Why You're Still Struggling a Year After Your Divorce

Why You’re Still Struggling a Year After Your Divorce

It’s been a year since your divorce, and you’re still struggling to move on and get back on your feet again. And the longer you stay where you are right now. The harder it will be to ever get back to where you were before your divorce. Why do so many people struggle after their divorce? Here are some common reasons why many people can never get past their divorce. Move on with their lives in the direction they want them to go.


The 6 Key Reasons Men Struggle in the First Year of Their Divorce

Money, loneliness, grief, anger, self-esteem and identity issues. If you’re finding yourself struggling with any of these six things a year after your divorce—or are worrying that you will soon—don’t worry;


there are steps you can take now to get back on track. We’ll look at each issue in turn and offer advice for coping with or working through them.


They Don\’t Know Who They Are Anymore

If you’re still struggling a year after your divorce. It may be that you don’t really know who you are anymore. It makes sense—after all, your life is completely different than it was before you divorced.


Friends can\’t relate to what\’s going on in your life anymore and family members might even think that now would be a good time to start dating again.


This can make for an especially isolating experience as you struggle to find yourself again.


They Rely on Their Ex-Wife for Their Sense of Identity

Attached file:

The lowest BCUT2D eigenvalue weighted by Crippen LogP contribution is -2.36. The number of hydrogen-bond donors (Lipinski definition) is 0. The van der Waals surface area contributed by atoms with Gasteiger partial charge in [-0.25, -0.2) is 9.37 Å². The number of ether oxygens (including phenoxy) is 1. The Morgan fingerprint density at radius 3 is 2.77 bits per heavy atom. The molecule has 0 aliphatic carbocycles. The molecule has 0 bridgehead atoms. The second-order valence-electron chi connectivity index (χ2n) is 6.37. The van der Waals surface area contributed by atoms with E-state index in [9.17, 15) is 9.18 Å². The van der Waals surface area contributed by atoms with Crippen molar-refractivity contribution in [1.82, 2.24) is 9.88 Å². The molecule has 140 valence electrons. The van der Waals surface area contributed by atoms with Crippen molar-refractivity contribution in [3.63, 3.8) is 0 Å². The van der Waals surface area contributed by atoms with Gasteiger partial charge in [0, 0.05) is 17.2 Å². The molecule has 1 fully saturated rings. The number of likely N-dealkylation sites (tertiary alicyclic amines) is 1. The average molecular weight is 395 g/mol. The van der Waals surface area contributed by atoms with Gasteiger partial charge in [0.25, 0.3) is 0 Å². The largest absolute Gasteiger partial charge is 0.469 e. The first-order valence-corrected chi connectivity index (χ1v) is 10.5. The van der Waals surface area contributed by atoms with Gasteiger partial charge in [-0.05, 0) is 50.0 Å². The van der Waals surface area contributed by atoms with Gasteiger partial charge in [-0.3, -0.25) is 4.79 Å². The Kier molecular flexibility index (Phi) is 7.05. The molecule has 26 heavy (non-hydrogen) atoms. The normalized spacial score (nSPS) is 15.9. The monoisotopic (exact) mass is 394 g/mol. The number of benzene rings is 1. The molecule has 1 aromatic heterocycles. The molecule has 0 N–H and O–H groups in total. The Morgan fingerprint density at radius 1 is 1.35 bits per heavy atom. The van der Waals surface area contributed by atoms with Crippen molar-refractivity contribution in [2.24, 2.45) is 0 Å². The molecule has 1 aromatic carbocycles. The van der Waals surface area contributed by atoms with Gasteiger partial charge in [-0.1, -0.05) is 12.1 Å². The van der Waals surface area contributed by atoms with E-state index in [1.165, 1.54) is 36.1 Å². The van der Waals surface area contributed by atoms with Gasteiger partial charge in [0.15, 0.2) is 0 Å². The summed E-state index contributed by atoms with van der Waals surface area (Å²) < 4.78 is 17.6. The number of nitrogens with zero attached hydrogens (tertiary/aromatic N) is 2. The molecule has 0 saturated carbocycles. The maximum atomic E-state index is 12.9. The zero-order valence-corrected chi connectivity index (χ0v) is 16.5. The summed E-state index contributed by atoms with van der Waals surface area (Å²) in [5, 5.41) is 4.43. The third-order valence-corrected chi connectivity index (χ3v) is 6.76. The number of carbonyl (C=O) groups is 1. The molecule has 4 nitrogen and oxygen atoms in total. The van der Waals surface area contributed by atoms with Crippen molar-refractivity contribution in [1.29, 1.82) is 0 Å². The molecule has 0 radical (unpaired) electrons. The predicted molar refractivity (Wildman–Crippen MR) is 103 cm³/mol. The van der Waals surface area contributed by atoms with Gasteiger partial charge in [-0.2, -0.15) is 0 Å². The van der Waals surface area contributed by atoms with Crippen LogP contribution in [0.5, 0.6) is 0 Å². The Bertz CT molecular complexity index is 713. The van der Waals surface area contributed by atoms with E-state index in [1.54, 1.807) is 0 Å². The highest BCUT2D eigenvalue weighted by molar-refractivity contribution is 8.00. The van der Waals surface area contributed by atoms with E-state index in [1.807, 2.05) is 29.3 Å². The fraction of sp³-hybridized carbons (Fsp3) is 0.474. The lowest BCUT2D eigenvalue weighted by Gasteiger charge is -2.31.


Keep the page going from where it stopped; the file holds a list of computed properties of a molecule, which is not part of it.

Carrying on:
Whether we like it or not, our ex-wives play a role in how we view ourselves. Even after divorce, we tend to rely on them for our sense of identity.


We use them as a benchmark to determine if things are going well. When you start dating again after divorce, for example, she\’ll be there to tell you what works and what doesn\’t when it comes to dating women.


They Lose Their Purpose in Life When They Leave Work

A person\’s sense of purpose is often linked to their profession. In fact, according to one study, men in midlife who were disengaged from work and uninvolved in community activities reported poorer health than men who stayed busy.


If you want to be healthy physically and mentally after your divorce, it’s important to establish meaningful goals. Purposeful goals give us direction.


They help us make healthier decisions. And they allow us to create a more fulfilling life.


They Have No One to Vent To or Talk To Anymore

As time passes after your divorce, you’ll begin to notice that you are feeling progressively worse.


Eventually, it will dawn on you: You don’t have anyone to vent to or talk to anymore. For most couples, part of what helped them deal with their marriage falling apart was having each other to rely on for support and comfort when things got tough.


Now that your spouse is gone, all of those comforting resources are gone too.

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They Become Overwhelmed with Sadness and Emotions

When you divorce, it’s natural to feel sad and overwhelmed. In fact, new research suggests that for women who don’t find support from others during and after their divorce, post-divorce sadness may last years longer than anticipated.


Try getting outside of yourself by reaching out to family members or friends on a weekly basis. Remember that time heals all wounds – with time, those emotions will pass more quickly than you might expect.


Everyone Tells Them How Great Things Will Be (but they don\’t believe it)

When you get divorced, well-meaning friends and family start to congratulate you on your newfound freedom. They tell you that it’s going to be easier from now on: no one will nag you about your dirty laundry piling up, or argue with you over who has control of the remote.


And they’re right! You can do whatever you want whenever you want…for exactly two weeks before reality starts setting in.